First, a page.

This week, I have chosen books on the theme of Big Questions – those seeming simple questions that have big answers that will be every so slightly different for everyone.
I’m starting with Great Minds: 2500 Years Of Thinkers and Philosophy by Joan Haig and Joan Lennon, illustrated by Andre Ducci.
Discover 19 brilliant thinkers and their unique ideas that changed the world over 2,500 years!
Aristotle’s ideas shaped our understanding of the natural world for hundreds of years. Yacob’s Hatäta laid the grounds for equality long before our time. Gandhi’s philosophy inspired non-violent protest movements all over the world, and Langer shook up our understanding of what art is and can be. The brilliant ideas from each of these amazing thinkers have stayed with humans for centuries, teaching us new ways of uncovering our world and understanding each other.
Covering ideas from the last 2500 years, explore the time periods that shaped each thinker’s ideas, unpack the theories in accessible, easy to digest text and discover the impact they had for the years to come. Presented in graphic novel style, this is a book to inspire a new generation of thinkers and philosophers.
Next, for our younger readers, I have picked The Treasure: A Story About Finding Joy In Unexpected Places by Marcella Ferriera and Brian Lambert.
The Treasure unfolds atop a desolate mountain, where an old chest houses a fabled treasure promising the fulfilment of dreams. Hare embarks on a quest, seeking adventure and excitement, only to encounter Bear and Bird, each with their own heartfelt aspirations: friendship and overcoming shyness.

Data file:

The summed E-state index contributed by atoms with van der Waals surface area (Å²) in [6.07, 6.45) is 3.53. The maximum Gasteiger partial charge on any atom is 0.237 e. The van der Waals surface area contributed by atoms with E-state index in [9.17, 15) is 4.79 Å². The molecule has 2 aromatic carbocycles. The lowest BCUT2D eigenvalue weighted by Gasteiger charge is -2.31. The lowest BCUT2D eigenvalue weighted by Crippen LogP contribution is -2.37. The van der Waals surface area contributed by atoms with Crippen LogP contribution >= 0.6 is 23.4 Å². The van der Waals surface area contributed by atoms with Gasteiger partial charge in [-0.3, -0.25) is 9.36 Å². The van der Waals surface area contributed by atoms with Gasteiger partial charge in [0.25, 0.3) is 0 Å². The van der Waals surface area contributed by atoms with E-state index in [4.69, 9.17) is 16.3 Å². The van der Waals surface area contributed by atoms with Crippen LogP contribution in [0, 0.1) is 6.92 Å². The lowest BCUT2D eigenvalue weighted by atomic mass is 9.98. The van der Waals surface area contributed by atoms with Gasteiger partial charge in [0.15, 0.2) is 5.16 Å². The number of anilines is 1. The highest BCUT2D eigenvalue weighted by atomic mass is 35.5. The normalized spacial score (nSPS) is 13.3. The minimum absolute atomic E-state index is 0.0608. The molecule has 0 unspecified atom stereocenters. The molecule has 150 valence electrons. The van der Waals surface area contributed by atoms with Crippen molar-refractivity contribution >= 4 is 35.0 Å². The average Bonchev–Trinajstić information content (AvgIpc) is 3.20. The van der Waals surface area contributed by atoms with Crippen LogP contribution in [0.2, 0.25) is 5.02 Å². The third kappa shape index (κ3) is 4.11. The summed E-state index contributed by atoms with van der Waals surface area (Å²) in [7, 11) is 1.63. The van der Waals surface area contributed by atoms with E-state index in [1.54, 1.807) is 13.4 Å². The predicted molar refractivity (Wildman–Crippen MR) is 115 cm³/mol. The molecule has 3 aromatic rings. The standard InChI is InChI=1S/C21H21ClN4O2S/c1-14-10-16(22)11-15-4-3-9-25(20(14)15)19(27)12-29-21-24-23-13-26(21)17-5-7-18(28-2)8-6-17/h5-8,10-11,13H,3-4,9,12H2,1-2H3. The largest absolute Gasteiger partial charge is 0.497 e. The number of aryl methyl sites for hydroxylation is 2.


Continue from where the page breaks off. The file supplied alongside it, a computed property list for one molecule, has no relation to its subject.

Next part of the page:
As they journey together, the trio faces challenges, anticipating the grandeur of the treasure. Yet, when they reach their destination and uncover the long-awaited prize, a profound realization dawns on them. The true treasure is not the elusive object within the chest; instead, it’s the bonds of friendship they’ve forged along the way.
The Treasure beautifully encapsulates the essence of friendship and the inherent value it holds, delivering a touching and timeless message about the true treasures to be found in our world.
Finally, for Year 4 and above, I’ve chosen Stitch by Padraig Kenny.
Stitch’s simple questions dive deep into the essence of what it means to be human, exploring themes of acceptance and self-discovery. Stitch and Henry aren’t just artificial creations; they’re everything it means to be a good person with their unwavering friendship, loyalty, ability to forgive, and offer kindness in the face of cruelty.
He and his friend Henry Oaf were brought to life by the genius Professor Hardacre, and have spent all their days in a castle deep in the woods, far from humankind. But when the Professor dies and his pompous nephew comes to take over the laboratory, they soon find out that his sights are set not on scientific discovery, but personal glory. And Henry is his next experiment. Can Stitch and Henry escape his clutches and make their way in a world they were never built for – and may never be ready for them?
Stitch is a story about identity, friendship, and the pursuit of freedom in a world that struggles to understand or accept differences. Stitch and Henry, far from monstrous, grapple with their unique origins and their place in a society that may never be ready to accept them. Their world is thrown into danger when the Professor passes away, leaving them vulnerable to the desires of his nephew, a man shrouded in ambition and moral ambiguity. Tension, terror, escape, and a quest for a place to call home follow.